As news broke of the result a spokesperson for the SRA told Legal Cheek:

We welcome the judgment, which agrees to strike out the claim as we requested. Mr Justice Fraser also recognised that the files requested by Dr Blacker belong to us and he has no claim to them. We are sorry that information was published without being properly redacted. We have already reviewed our processes for responding to freedom of Information requests and we are keeping them under review. We will look at the detail of the judgement and see if any further changes need to be made.

Blacker — who hit headlines back in August 2014 after an in-court dusting down by judge David Wynn Morgan for “looking like something out of Harry Potter” — currently faces a number of disciplinary charges brought by the SRA. Having failed to attend two case management hearings so far, Blacker is next due before the Solicitors Disciplinary Tribunal on 12 July.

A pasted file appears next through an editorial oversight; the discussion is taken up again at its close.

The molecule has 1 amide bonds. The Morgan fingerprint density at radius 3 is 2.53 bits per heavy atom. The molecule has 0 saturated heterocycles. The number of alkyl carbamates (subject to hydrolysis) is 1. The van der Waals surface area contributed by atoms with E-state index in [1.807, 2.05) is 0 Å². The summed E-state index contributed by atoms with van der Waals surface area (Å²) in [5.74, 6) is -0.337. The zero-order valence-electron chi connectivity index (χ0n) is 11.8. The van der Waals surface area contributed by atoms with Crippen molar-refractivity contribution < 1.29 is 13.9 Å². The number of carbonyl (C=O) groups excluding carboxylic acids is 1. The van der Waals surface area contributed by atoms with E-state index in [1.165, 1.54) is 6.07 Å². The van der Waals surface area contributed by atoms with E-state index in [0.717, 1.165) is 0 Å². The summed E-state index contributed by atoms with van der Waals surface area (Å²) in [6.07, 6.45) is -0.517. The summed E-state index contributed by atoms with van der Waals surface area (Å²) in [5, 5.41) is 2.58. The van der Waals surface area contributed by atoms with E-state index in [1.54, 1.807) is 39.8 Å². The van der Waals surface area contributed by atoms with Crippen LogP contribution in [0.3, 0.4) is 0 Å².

66 Comments

Rt. Hon Lord Harley

I crafted the hook, moulded the sinker and attached it to a very long piece of heavy duty fishing rope, opened my big mouth and swallowed.

(62)(0)

Anonymous

In for a massive comment thread.

(19)(0)

Anonymous

Is there no space for eccentrics in this profession?

(4)(19)

Anonymous

This post has been removed because it breached Legal Cheek’s comments policy.

(25)(1)

Deranged lefties everywhere

This post has been removed because it breached Legal Cheek’s comments policy.

(1)(5)

the disgruntled

This post has been removed because it breached Legal Cheek’s comments policy.

(4)(2)

Anonymous

naaaaa cant be arsed.

(0)(1)

Anonymous

I kinda love him! He’s basically Wagner (XFactor) of the legal profession! …

(5)(9)

Anonymous

Complete twat.

Boot him out.

(26)(3)

Anon

Legal cheek, it was a certain ‘Anonymous’ who pointed out the results of this judgement at 3pm in the comment section of a previous article!

Can’t even be bothered to do your own research now.

(11)(7)

Anonymous

Boot Legal Cheek out.

(16)(4)

Anonymous

A comment by “anonymous” in which article???

(2)(0)

surething